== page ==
Ahymsin Newsletter: Yoga is Samadhi

Brahman and Brahma-Vihāra

by Swami Rama

This is an excerpt from Enlightenment without God, Mandukya Upanishad by Sri Swami Rama, published by Himalayan International Institute of Yoga Science and Philosophy of the U.S.A., 1982.

What is Brahman?

The word Brahman is derived from the Sanskrit verb root bṛha or bṛhi meaning expansion, knowledge, or all-pervasiveness. This word is always of a neuter gender; it represents Absolute Reality beyond the concept of male or female and all other dualities. Brahman is omnipresent, omniscient, omnipotent; it is the very nature of one’s true Self. That Absolute Reality, that Supreme Consciousness, which is never affected by the ever-changing nature of the world, is Brahman. That which alone exists and allows the entire universe to appear within itself is called Brahman. That Brahman is no different from oneself; all of humanity is Brahman. From this point of view, all people are essentially one and the same. Placing duality and diversity within humanity is the greatest loss, and realizing the oneness within and without is the highest gain.

Universality and the State Beyond

Attaining knowledge of Brahman directly from within is called enlightenment. The human mind is in the habit of experiencing and projecting pains and pleasures, but when it is made aware of the everlasting Truth, one starts seeing things as they are. The mind identifies itself with the objects of the external world and thus places a veil between the aspirant and the Reality, but the moment this self-created veil of māyā (illusion) is removed, one attains freedom. The veil of ignorance covers human consciousness on three levels: the states of waking, dreaming, and deep sleep. Unless the veil over all these levels is lifted, the light of pure consciousness cannot shine. Thus, permeating one’s consciousness to the state beyond and expanding it to the Supreme Consciousness is called enlightenment. From the heights of enlightenment, one remains aware of all states – waking, dreaming, and deep sleep – and yet remains in the state beyond – turīya. Before casting off his body, such an enlightened sage lives in the world yet remains above. He sees himself in the whole cosmos and the whole cosmos in himself. His self becomes the Self of all.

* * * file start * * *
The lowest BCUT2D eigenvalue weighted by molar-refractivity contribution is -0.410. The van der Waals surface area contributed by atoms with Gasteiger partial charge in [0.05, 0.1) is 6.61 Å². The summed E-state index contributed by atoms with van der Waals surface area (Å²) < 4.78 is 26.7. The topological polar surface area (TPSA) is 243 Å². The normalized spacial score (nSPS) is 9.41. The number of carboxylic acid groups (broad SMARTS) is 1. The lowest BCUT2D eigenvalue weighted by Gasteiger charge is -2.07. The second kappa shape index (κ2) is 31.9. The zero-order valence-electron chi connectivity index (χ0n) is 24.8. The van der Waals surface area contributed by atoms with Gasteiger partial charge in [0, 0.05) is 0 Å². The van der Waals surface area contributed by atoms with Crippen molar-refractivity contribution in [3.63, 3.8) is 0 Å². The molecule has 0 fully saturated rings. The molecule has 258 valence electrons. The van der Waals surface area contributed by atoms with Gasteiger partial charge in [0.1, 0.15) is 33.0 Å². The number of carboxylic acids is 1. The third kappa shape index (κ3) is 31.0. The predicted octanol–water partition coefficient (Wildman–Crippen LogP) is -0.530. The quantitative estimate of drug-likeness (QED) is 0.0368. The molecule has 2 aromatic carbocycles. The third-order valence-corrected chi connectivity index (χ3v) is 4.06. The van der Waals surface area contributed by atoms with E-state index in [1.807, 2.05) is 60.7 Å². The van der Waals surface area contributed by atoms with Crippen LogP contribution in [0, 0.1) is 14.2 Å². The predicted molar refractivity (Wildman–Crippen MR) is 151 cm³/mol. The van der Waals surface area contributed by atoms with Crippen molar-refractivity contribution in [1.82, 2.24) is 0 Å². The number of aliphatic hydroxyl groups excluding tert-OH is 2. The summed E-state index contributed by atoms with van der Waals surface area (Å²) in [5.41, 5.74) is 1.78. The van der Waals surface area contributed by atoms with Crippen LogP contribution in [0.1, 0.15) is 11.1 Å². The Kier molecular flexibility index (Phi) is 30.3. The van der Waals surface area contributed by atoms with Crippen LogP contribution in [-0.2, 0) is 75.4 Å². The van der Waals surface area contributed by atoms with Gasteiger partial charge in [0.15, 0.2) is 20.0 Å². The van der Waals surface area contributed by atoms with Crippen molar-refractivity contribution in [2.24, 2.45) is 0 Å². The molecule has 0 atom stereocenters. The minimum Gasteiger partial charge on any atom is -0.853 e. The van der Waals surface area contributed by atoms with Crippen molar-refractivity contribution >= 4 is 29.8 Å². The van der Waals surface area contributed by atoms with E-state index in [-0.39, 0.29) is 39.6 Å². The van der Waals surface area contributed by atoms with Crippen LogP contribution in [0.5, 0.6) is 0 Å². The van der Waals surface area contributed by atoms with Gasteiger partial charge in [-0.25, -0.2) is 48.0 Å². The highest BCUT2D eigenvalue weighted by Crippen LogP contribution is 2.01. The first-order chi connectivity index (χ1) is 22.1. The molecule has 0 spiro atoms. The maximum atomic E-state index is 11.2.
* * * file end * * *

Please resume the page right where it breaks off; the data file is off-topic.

The direct experience of the oneness of all, loving all and excluding none, is called Brahma-vihāra – frolicking in Brahman. This realization cannot be attained through mere reasoning or through the intellect; nor can it be attained through mere study of the scriptures, listening to the teachers, or repeating prayers without feeling all day long. The Upanishads that only that fortunate one to whom the knowledge of the Self is revealed can experience the joy and bliss of enlightenment. Unless the student opens the petals of the heart, knowledge of the divine experience is never revealed. Sincere effort with perfect surrender to the Absolute Reality alone is the way to welcome the dawn of eternal knowledge and peace.



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